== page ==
Community Sports

Playing at home working out fine for Bellingham Bells OF Shenton

Bellingham Bells pitcher Spencer Howard stares down a Corvallis batter during Game 1 of the WCL championship series, Saturday, Aug. 13 at Joe Martin Field. The Bells lost the game 4-0.
Bellingham Bells pitcher Spencer Howard stares down a Corvallis batter during Game 1 of the WCL championship series, Saturday, Aug. 13 at Joe Martin Field. The Bells lost the game 4-0. Special to The Bellingham Herald

Being in a batter’s box, squaring up the next pitch, the sound of a wooden bat hitting a baseball – these are a few of Austin Shenton’s favorite things.

The Bellingham Bells outfielder used to spend hours each day at his local batting cage. For those who knew him, it was sometimes too many.

“My mom used to have to call me to come home,” he said with a laugh.

For Shenton, playing on a hometown Bells team seeking its second West Coast League championship in three years, the rewards are what the 18-year-old said he’s been chasing his entire life.

The Bells began a three-game series with the Corvallis Knights on Saturday night at Joe Martin Field, losing 4-0. Shenton did not play due to shoulder soreness and is day-to-day for the rest of the series.

Game 2 is Monday at 6:40 p.m. in Corvallis.

Shenton began playing YMCA T-ball when he was 5, moving on to play with Boys & Girls Club teams before playing third base and shortstop for Bellingham High School, where he graduated this spring.

Shenton was also selected by the Cleveland Indians in the 34th round of this year’s major-league draft. Initially called by the team between the fourth and fifth rounds, an inability to agree on contract specifics relegated him to a 34th-round pick, which Shenton declined.

“It’s exciting to get drafted, but definitely not where I wanted to be,” he said of the outcome.

Shenton is ranked the 167th best prospect in the nation by Perfect Game. He batted .280 in 31 regular-season games for the Bells, with 30 hits and six RBIs.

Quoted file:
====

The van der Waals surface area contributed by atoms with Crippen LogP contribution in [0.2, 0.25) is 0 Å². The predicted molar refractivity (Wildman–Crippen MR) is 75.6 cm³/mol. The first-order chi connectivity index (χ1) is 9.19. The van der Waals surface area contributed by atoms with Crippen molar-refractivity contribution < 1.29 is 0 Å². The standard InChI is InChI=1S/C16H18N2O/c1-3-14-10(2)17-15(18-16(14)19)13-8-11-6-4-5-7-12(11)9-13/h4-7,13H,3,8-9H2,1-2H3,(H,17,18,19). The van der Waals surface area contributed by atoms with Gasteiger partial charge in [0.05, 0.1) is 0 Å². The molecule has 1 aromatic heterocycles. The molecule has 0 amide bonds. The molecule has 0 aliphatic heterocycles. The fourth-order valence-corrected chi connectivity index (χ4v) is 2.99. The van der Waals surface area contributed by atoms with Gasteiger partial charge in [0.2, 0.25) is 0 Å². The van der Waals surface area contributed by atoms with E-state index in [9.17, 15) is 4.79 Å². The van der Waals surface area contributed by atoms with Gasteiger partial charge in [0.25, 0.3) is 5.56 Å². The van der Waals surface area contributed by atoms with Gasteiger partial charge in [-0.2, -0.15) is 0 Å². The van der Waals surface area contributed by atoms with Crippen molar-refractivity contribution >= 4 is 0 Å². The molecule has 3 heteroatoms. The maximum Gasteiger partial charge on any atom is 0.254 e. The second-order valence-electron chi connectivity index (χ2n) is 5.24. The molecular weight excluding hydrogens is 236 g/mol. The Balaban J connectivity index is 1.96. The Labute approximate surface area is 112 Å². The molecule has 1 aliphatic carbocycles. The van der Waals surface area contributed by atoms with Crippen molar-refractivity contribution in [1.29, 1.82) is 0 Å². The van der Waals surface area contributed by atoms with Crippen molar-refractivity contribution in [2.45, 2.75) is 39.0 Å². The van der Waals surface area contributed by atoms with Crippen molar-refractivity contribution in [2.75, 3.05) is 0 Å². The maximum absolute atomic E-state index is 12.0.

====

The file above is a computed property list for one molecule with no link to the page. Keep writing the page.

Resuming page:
Playing for the Bells – a summertime team that gives collegiate players additional opportunity but no pay – has been both taxing and fun, Shenton said. The camaraderie of teammates has been great.

“When you do this much baseball in this short of a span, you kind of become a little family,” he said. “We’re together from 2, 3 o’clock to 10 o’clock during home games, and then we’re together 24/7 on the road. … So, it’s been fun just getting to know these new guys, getting to play for some good coaches, and getting to play in front of my hometown in Bellingham.”

Having played left field all season, Shenton said the challenge of playing in the outfield is more than just trying to catch a high-hit ball.

“The ball is, like, 240 feet away,” he said. “When it’s hit, you’ve got to react to it quick, and make a good read, and run a good route to get the baseball.”

Next year, Shenton will be playing baseball and attending classes at Bellevue College instead of his initial choice, the University of Washington.

“I think this gives me the most opportunity as far as what I want to do,” he said.

Attending Bellevue gives him the opportunity to be drafted again after only a year. At Washington, it would be three years before he’d be draft-eligible again. Shenton then has the opportunity to go back to Washington after his freshman season if he’s not drafted where he’d like to be.

Although he hopes to play in the majors, Shenton said the challenge of the game is what keeps him playing, no matter the competition level.

“You have to be able to grind through the challenge and the mental aspect of it,” he said. “It’s a tough game.”

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